Auto review: Cruisin' in the dreamy Mustang Mach 1

Henry Payne, The Detroit News on

Published in Business News

While cruising in Woodward traffic, I received numerous phone calls; barked directions to Android Auto to find the best way home through Cruise gridlocks; and thumbed my favorite Sirius XM channels via touchscreen.

A pair of Mach 1s fronted Ford's Kruse & Muer Royal Oak Cruise display next to the automaker's electric Mach-E. Ford has high hopes for its first electric SUV in its head-to-head battle with Tesla's Model Y. It can credit a lot of that potential to the Mach 1.

In style and performance (though the lack of a V-8 compromises personality), Mach-E channels many attributes of the Mach 1 legend.

Alas, this Mach 1 will likely not reach the status of its '70s predecessors. Those cars boasted multiple V-8s as well as a signature "shaker" hood-scoop option — a mod noticeably missing on this generation. Speculation is the 2021 Mach 1 didn't get the Full Monty because it was meant as a menu pairing with the electric Mach-E (after all, Ford is a long way from the heady days of 1969 when the Mach 1 model alone sold nearly 80,000 copies).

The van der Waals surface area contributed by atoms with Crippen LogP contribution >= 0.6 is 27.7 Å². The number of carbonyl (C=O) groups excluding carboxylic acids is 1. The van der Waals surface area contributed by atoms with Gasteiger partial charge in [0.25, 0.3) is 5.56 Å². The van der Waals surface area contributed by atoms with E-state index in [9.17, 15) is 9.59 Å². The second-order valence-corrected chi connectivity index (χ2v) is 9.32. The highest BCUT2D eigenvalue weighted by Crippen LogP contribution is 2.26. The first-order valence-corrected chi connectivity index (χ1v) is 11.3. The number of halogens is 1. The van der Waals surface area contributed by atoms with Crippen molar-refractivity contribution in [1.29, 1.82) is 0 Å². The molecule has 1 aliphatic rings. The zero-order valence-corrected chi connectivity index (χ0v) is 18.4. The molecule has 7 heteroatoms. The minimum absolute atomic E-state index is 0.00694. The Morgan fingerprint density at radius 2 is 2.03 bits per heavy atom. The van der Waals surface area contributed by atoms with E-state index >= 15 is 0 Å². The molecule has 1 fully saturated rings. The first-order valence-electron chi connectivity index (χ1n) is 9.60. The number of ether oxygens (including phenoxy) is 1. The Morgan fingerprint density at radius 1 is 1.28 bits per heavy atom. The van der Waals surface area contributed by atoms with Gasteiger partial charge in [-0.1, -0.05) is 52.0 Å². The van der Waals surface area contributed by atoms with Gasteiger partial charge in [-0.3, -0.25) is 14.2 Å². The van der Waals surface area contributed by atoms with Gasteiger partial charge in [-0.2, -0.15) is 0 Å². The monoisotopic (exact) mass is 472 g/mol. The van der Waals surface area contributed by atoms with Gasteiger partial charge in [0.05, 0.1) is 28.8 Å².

Whatever the reason, Mustang purists have noticed. Those folks may choose to sink their money into collecting 1970s models instead. But the good news is the 2021 Mach 1 does not make the mistakes of 1974, when Ford neutered its V-8 icon in deference to mpg concerns in the wake of the Arab oil embargo.

That '70s Show is back with governments forcing electrification. But this time, Ford has smartly separated the Mach-E while maintaining the Mach 1 as a pure expression of gas-fired muscle.


For sports-car buffs craving the intersection between daily driver and weekend warrior, there are few cars better than the '21 Mach 1.

2021 Mustang Mach 1

Vehicle type: Front-engine, rear-wheel-drive, four-passenger sports car

Price: $54,595, including $1,195 destination fee ($58,490 as tested)


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